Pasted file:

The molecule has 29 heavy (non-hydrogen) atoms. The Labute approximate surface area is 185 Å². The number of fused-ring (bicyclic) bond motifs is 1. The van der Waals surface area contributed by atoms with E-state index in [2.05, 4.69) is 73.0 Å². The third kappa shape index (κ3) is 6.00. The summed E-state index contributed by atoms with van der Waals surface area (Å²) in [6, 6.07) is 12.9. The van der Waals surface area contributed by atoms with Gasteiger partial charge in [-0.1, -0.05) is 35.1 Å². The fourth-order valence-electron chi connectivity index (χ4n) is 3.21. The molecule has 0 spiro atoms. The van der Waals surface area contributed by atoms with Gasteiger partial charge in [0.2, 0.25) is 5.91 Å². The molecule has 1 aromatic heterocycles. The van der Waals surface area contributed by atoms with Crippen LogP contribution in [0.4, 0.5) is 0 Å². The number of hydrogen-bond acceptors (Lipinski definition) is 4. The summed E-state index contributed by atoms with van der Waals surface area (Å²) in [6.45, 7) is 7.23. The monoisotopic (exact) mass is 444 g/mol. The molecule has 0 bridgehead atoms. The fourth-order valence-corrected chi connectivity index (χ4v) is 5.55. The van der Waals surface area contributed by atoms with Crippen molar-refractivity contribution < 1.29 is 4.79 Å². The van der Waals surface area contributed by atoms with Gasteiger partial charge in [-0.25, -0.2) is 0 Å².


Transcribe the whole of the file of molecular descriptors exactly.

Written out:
The molecule has 29 heavy (non-hydrogen) atoms. The Labute approximate surface area is 185 Å². The number of fused-ring (bicyclic) bond motifs is 1. The van der Waals surface area contributed by atoms with E-state index in [2.05, 4.69) is 73.0 Å². The third kappa shape index (κ3) is 6.00. The summed E-state index contributed by atoms with van der Waals surface area (Å²) in [6, 6.07) is 12.9. The van der Waals surface area contributed by atoms with Gasteiger partial charge in [-0.1, -0.05) is 35.1 Å². The fourth-order valence-electron chi connectivity index (χ4n) is 3.21. The molecule has 0 spiro atoms. The van der Waals surface area contributed by atoms with Gasteiger partial charge in [0.2, 0.25) is 5.91 Å². The molecule has 1 aromatic heterocycles. The van der Waals surface area contributed by atoms with Crippen LogP contribution in [0.4, 0.5) is 0 Å². The number of hydrogen-bond acceptors (Lipinski definition) is 4. The summed E-state index contributed by atoms with van der Waals surface area (Å²) in [6.45, 7) is 7.23. The monoisotopic (exact) mass is 444 g/mol. The molecule has 0 bridgehead atoms. The fourth-order valence-corrected chi connectivity index (χ4v) is 5.55. The van der Waals surface area contributed by atoms with Crippen molar-refractivity contribution < 1.29 is 4.79 Å². The van der Waals surface area contributed by atoms with Gasteiger partial charge in [-0.25, -0.2) is 0 Å².